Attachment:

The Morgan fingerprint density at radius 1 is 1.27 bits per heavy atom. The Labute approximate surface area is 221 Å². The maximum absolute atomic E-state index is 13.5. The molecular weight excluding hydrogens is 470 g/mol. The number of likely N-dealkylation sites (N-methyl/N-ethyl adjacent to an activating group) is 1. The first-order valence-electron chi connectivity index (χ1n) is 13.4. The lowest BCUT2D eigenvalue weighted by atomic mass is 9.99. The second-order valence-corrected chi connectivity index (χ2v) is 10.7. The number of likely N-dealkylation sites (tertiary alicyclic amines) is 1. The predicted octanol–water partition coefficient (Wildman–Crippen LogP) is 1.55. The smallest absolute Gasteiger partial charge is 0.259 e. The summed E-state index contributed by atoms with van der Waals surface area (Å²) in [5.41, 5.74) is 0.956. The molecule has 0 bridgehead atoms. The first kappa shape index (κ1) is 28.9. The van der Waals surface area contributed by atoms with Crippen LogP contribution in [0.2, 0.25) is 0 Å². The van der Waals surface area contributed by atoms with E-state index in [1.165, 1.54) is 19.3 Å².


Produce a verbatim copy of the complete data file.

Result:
The Morgan fingerprint density at radius 1 is 1.27 bits per heavy atom. The Labute approximate surface area is 221 Å². The maximum absolute atomic E-state index is 13.5. The molecular weight excluding hydrogens is 470 g/mol. The number of likely N-dealkylation sites (N-methyl/N-ethyl adjacent to an activating group) is 1. The first-order valence-electron chi connectivity index (χ1n) is 13.4. The lowest BCUT2D eigenvalue weighted by atomic mass is 9.99. The second-order valence-corrected chi connectivity index (χ2v) is 10.7. The number of likely N-dealkylation sites (tertiary alicyclic amines) is 1. The predicted octanol–water partition coefficient (Wildman–Crippen LogP) is 1.55. The smallest absolute Gasteiger partial charge is 0.259 e. The summed E-state index contributed by atoms with van der Waals surface area (Å²) in [5.41, 5.74) is 0.956. The molecule has 0 bridgehead atoms. The first kappa shape index (κ1) is 28.9. The van der Waals surface area contributed by atoms with Crippen LogP contribution in [0.2, 0.25) is 0 Å². The van der Waals surface area contributed by atoms with E-state index in [1.165, 1.54) is 19.3 Å².